What is Bushcraft? #4 The Fire

Our most important knowledge from the last million years or so!

It’s almost like the campfire has become synonymous with bushcraft. Being able to start your own fire, whether it’s about making coffee or keeping warm during the night, the fire continues to be one of our most important tools in nature.

Our history with fire

Man has co-existed with fire for many hundreds of thousands of years at this point, and some claim even longer than that. Fire is also a central part of many cultures and religions. Here in Sweden, we still have holidays that revolve around fire and big bonfires, such as Valborg. Just like with almost all other holidays we celebrate in Sweden today, Valborg also has its origins back to pre-Christian times.

The fire

The fire has also been a way of honoring our deceased by burning the bodies on a pyre so that they can ascend to the afterlife in a safe and proper maner. That custom probably came from our sun worshiping Indo-European ancestors who came riding from the steppes through Europe and up to our corner of the world several thousand years ago.

In short, fire has been a natural part of our history from our first staggering steps as humans until today. Even though today we live in a high-tech society that normally does not value this type of knowledge, it is the one we still tend to fall back on when things don’t quite go as planned. Due to unrest in the world, Swedes all over the country are preparing to be able to warm themselves and their families with fire, i.e..

To light the fire

In order to get your fire going, whether it’s a smaller fire for the coffee break or a long fire for the night heat, you have to go through certain steps!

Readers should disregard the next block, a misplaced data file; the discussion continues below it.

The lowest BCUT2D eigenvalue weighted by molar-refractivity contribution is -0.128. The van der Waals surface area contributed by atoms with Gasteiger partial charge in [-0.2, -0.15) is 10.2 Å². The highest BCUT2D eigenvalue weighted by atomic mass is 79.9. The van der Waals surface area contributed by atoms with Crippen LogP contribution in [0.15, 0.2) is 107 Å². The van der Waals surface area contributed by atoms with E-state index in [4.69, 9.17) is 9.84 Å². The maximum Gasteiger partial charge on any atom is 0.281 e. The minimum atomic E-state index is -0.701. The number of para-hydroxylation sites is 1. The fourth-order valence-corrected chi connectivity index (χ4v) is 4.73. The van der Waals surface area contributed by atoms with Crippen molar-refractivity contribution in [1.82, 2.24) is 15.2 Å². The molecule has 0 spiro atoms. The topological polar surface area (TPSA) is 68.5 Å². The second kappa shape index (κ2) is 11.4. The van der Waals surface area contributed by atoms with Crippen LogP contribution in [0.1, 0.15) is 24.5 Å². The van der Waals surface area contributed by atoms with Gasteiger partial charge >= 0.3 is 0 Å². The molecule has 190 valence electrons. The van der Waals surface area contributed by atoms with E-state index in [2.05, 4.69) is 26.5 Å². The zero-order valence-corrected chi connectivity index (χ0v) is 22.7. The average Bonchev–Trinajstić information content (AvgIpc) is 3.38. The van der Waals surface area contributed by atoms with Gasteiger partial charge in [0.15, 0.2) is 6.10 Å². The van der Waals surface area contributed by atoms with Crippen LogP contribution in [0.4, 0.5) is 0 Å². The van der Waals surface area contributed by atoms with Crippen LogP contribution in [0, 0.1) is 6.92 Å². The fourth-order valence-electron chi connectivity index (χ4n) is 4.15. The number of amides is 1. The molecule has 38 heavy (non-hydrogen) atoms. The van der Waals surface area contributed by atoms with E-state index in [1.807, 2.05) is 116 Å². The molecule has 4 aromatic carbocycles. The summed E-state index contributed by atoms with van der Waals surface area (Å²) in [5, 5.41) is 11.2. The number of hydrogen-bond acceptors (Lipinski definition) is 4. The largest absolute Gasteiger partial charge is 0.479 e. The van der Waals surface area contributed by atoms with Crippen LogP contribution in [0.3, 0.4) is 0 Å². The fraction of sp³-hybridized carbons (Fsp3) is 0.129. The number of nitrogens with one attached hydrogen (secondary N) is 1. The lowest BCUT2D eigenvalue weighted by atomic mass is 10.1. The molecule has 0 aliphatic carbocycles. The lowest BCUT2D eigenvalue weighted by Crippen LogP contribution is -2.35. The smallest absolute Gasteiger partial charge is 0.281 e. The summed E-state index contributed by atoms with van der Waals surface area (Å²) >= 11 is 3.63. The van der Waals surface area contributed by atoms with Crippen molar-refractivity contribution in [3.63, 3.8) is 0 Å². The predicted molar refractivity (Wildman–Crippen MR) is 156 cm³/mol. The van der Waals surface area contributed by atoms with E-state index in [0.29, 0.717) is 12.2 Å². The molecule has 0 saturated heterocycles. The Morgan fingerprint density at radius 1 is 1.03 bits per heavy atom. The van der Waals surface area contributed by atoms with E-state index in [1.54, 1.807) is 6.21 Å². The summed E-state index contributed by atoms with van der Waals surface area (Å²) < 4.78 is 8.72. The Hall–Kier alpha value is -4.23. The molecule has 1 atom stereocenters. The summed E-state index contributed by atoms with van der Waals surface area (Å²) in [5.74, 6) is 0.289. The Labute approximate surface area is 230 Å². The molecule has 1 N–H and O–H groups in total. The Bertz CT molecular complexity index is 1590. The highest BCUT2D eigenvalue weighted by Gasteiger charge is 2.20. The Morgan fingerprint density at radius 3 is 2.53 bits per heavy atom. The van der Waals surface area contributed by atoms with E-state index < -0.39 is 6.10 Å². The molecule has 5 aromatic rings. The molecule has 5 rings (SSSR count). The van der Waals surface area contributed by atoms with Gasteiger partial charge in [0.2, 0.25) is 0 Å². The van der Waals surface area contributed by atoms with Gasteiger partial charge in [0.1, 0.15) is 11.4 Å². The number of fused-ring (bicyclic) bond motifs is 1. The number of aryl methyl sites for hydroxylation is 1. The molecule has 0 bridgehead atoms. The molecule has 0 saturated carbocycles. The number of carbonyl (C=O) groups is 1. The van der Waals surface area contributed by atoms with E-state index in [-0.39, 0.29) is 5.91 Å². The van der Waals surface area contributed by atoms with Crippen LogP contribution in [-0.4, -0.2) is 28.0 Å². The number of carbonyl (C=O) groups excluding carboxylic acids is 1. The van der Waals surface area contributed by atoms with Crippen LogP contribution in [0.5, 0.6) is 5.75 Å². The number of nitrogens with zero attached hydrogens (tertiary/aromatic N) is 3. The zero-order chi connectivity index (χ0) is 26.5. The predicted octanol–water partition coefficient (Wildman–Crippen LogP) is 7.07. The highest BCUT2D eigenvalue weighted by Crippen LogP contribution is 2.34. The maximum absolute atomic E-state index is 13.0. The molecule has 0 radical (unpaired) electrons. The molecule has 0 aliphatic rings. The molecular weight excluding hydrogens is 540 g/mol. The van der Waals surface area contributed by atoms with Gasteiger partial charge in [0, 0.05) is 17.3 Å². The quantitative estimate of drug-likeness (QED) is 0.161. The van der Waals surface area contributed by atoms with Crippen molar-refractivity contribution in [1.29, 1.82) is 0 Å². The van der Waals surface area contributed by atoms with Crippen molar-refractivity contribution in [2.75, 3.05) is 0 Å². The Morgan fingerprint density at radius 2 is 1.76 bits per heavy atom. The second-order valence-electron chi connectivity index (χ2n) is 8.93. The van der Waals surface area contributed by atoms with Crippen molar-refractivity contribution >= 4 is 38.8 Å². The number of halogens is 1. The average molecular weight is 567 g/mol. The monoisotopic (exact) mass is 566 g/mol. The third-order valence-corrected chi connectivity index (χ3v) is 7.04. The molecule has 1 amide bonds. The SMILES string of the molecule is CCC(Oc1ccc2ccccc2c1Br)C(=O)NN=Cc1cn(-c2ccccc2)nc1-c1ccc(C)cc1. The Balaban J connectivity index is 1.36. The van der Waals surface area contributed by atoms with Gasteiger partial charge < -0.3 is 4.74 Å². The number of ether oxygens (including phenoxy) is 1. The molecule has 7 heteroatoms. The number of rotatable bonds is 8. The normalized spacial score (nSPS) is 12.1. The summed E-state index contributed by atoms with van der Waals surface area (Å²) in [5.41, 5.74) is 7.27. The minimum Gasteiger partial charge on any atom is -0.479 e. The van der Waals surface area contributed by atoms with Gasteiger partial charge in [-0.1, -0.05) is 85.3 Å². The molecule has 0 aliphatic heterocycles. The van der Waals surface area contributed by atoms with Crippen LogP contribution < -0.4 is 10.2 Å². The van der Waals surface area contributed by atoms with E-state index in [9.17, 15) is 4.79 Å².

The Fire Triangle

In order to eventually be able to warm yourself by a cozy campfire, you first need to create the right conditions for it to burn! A fire needs three things to live and without a proper amount of each part it cannot burn.

The start of a fire

Fuel is the physical material to be ignited and burned. Different materials have different properties and burn in completely different ways. Some burn calmly and evenly, while others burn quickly and aggressively. Different materials are also different at different stages of the process of building a fire.

Heat is the next element that must be added in order for the fuel to start burning. Without heat, there is no fire and the lower the heat you can add to the fuel, the more flammable fuel you must have. This is important to keep in mind when choosing your kindling tool and kindling material because some combinations just don’t work.

Oxygen is the last part that must be added to the fire triangle in order to get your coffee! If you don’t add any oxygen to the fire, it suffocates, just like all other living organisms. In the same way, you can make the fire burn hotter and more intensely if you add more oxygen to the fire. It can be useful right at the beginning of the fire to get the larger pieces of fuel to catch fire.

Ignition material

The most common types of ignition material found in the forest are resin, dead wood and bark of various kinds.

Spruce (and also pine) is very common in Sweden and is very suitable for lighting the fire. Spruce burns quickly and intensely, leaving almost no coal behind. This makes it very suitable for small, short fires. From spruce and pine, you can also find the Swedish forest’s best kindling material: tar wood, fatwood or resin wood. It is simply a piece of wood that is saturated and impregnated with resin. A little scraping from a fat wood stick and you have a material you can easily light with a modern firesteel!